This month I am reviewing items that will be perfect for capturing the essence of autumn color, which is a nice departure from October’s monochromatic Inktober series. Spooky and moody transitions to the brilliant and cozy shades of nature. This week I am going to review a few products that I have not used before: Windsor & Newton watercolor Promarkers, the Art-n-Fly Premium watercolor pad, and Canson’s Artist Series Mix Media pad.
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|W&N Promarker Basic tones set|
(image from Amazon.com)
Windsor and Newton Watercolor Markers
I bought two sets of the Windsor & Newton watercolor markers and two individual shades earlier this year. I have used them more for coloring books than to make artworks with them. I have loved using them in my better coloring books because they do not bleed through the paper as easily as alcohol markers do. Here are the sets and single markers I have bought:
Landscape Set of 6 Amazon link: https://amzn.to/3w3mJ2I
Basic Tones Set of 12 Amazon link: https://amzn.to/3w7vp8r
Gamboge Hue individual Amazon link: https://amzn.to/3w6fEyy
Pale Rose individual Amazon link: https://amzn.to/3mxUd69
Compared to typical brush pens with water-based ink, these markers put down more pigment, which can take a lot more water than the more translucent brush pens. I have been able to make washes by “drawing” in the wells of my porcelain paint pallet and adding water, but this is a very wasteful endeavor if you are washing a large area. In my opinion, the W &N watercolor markers are best used for travel and plein air painting with small works of art. They give you the control of a marker and work well with your water brushes (I mean the refillable ones with water wells, not brush markers).
While these markers have excellent pigments and high-quality nibs, they are pricey. That comes with the Windsor & Newton name. That said, I have layered these with traditional watercolor and gouache paints, watercolor and InkTense pencils, brush markers, and dry media with very few problems. The colors mix well with one another, so you can get away with a basic color set at first and save some money. The markers are double ended with a finer bullet tip for details and a solid but flexible brush- like tip that can cover larger areas with some pressure. While the watercolor Promarkers look a lot like alcohol markers, they do not fill solid areas without streaking. You can create some lovely textures with them, but do not expect to get solid cartoon cell type of coloring out of them.
|Art-n-Fly Premium Watercolor Pad|
(image from Amazon.com)
Art-n-Fly Premium Watercolor Pad
I have talked about the difference between cotton rag and pulp watercolor papers in a past post where I went into some detail, and I recommend reading that older post if you are interested. I was interested in this Art-n-Fly Premium Watercolor Pad because it is 100% cotton paper, which is hardier than pulp and can accept more wet washes and surface scrubbing. This watercolor pad contains 15 sheets of cold-press acid-free 140 lb. paper that is glued on two sides to ensure your work stays flat while you are painting and dries flat for presentation. The back is a heavy cardboard that provides adequate support for painting on the go, and the fold-over front can be tucked neatly behind the pad to stay out of your way while working. The 9 x 12-inch size was only about $17, which is much more affordable than Arches and Windsor & Newton watercolor blocks of the same size and weight.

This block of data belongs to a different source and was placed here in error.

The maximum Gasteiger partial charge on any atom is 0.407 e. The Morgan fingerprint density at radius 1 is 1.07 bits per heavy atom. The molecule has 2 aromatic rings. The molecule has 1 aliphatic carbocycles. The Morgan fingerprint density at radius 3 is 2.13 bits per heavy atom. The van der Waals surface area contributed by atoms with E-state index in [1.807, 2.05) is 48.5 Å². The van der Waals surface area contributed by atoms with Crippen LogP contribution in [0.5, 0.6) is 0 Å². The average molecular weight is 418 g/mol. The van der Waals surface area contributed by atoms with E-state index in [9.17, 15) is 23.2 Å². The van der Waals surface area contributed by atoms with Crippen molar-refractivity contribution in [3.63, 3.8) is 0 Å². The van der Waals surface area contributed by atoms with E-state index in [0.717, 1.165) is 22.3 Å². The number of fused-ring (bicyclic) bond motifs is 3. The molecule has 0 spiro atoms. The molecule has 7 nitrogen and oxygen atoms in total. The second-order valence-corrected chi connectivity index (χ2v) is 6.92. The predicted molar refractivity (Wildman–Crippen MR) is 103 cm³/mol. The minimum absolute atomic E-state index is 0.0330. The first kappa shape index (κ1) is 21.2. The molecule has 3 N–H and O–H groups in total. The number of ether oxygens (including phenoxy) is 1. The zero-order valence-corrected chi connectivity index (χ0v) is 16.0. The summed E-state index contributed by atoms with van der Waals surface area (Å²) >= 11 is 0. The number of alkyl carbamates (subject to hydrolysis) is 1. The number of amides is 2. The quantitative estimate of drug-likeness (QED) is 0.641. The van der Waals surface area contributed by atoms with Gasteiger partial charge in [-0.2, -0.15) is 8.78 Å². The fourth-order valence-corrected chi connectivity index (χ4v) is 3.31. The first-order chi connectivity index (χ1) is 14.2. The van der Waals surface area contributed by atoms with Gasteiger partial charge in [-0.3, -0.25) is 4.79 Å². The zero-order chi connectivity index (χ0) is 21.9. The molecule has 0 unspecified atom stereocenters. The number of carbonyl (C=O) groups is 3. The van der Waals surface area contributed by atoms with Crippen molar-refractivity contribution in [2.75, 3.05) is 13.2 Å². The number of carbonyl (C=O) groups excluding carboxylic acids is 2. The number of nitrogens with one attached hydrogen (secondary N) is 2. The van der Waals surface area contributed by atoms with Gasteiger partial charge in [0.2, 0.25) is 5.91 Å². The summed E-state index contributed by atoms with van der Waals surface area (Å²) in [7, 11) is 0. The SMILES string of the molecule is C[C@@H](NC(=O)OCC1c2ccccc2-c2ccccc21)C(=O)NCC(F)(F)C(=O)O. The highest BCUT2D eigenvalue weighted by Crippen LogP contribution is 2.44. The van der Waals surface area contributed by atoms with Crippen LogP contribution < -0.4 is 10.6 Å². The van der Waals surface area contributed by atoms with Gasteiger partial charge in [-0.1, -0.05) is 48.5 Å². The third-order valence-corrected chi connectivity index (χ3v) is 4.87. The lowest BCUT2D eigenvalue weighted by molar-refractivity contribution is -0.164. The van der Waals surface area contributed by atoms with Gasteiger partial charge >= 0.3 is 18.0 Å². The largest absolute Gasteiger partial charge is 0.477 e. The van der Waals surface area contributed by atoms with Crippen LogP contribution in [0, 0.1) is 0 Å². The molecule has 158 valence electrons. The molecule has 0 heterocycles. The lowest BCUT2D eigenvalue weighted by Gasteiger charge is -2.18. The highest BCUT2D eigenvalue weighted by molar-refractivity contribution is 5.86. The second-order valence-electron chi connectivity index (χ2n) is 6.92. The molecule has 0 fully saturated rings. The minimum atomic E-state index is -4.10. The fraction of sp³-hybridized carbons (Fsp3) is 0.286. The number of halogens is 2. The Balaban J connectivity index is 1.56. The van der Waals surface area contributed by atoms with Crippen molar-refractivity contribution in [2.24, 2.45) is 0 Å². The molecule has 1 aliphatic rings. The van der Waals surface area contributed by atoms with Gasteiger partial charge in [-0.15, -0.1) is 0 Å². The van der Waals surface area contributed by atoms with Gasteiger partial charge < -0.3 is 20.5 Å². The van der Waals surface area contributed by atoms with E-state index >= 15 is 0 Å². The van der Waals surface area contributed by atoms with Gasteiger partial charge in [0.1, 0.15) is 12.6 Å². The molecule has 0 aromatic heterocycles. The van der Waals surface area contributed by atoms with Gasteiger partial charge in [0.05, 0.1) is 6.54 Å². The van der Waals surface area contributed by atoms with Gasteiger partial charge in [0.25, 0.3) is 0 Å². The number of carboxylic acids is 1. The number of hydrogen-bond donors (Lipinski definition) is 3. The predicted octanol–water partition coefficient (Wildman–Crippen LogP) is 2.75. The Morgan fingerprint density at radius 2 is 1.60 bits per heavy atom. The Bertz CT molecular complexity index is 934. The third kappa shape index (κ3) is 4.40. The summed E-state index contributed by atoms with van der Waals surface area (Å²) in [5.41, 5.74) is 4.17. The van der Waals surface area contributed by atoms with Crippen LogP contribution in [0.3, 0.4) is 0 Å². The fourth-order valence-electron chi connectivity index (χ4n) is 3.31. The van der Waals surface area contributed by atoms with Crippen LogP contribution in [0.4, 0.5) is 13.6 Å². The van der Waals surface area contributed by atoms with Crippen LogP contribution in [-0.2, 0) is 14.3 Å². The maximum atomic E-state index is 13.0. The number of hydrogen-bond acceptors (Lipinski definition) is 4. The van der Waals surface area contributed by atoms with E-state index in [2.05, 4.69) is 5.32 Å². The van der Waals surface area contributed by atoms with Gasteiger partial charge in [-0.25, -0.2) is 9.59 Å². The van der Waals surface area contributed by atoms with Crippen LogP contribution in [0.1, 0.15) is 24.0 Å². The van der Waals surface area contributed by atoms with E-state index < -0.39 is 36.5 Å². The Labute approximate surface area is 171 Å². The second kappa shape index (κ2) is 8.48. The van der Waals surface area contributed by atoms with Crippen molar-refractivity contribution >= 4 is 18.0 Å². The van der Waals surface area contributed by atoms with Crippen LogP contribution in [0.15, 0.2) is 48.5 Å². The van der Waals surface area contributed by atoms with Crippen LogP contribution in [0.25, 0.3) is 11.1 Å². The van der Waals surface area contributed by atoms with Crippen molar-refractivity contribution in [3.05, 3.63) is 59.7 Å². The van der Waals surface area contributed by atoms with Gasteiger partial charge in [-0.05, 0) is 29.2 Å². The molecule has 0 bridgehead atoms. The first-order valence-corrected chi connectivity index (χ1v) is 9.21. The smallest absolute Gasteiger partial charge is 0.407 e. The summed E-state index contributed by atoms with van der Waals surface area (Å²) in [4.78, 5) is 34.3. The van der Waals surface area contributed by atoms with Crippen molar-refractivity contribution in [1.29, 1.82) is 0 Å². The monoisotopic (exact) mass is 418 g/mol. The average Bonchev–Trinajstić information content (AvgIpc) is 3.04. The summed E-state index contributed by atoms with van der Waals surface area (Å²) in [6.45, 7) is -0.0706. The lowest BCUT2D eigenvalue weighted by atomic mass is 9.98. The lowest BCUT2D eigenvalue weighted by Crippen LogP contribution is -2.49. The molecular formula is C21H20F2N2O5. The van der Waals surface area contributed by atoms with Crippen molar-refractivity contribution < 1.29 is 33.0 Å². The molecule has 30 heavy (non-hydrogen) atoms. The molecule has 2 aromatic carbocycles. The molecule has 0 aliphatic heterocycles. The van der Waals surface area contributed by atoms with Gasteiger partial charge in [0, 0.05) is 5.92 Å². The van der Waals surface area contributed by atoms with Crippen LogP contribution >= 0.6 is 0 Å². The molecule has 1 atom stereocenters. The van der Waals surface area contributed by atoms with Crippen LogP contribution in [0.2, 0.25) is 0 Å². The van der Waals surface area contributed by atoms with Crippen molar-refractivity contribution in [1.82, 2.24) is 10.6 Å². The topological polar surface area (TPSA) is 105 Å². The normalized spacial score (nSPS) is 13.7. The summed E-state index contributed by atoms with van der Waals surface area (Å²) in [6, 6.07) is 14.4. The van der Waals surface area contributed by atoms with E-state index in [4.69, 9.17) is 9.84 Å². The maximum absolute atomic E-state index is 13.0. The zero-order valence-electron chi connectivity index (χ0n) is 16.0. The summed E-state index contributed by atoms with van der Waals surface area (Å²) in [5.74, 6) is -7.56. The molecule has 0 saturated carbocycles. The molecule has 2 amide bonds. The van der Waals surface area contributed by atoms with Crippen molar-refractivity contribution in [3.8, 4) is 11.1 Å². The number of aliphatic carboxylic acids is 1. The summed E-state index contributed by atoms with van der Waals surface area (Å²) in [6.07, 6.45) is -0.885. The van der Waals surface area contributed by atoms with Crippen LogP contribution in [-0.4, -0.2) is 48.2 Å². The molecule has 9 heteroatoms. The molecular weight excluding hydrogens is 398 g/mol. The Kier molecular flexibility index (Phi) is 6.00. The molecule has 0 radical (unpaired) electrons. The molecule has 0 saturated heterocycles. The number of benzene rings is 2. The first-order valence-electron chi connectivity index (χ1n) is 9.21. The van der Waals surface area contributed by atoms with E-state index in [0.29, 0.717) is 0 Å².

I tried the W & N markers on it, and I should warn you that this paper will suck the life out of them if you draw directly onto the dry paper. I doubt that is the suggested way to use the markers, but I wanted to try it out to see what happened. The paper takes traditional watercolor washes rather well, and you can “erase” areas with extra water without destroying the surface.
|Canson Artist Series Mixed Media pad|
(image from Amazon.com)
Canson Artists’ Mixed Media Pad
I have posted about the Canson XL mixed media pads previously because I have used so many of them over the years, but Canson also makes a higher quality Artist Series Mix Media pad that I decided to test out for comparison. First and foremost, this pad has heavier paper (148 lb. versus the 98 lb. XL paper) so it can endure a little more surface scrubbing and water. The acid-free paper offers two surfaces: a medium tooth front and finer back side. This means you can layer more dry media and apply more water with your wet media, but you still have the smoother surface on the reverse side that will work better for pen and ink and marker. I bought the 8.5 X 5.5-inch size wire-bound pad to try out, but there are other sizes available, including a hardback version that is great for preserving finished works.
This pad is not glue bound, so there is a bit of warping with water techniques, but the paper flattens nicely after it is dry. I would normally use a bit of painter’s tape along the free edge to keep the page flat as it dries, but I experimented with leaving it free, and there was no permanent warping. While this is a pulp paper, you don’t get those dreaded dingleberries as easily from the surface when you rework areas. I think I am going to buy the Artist series from now on, after I use up the XL pads I currently own.
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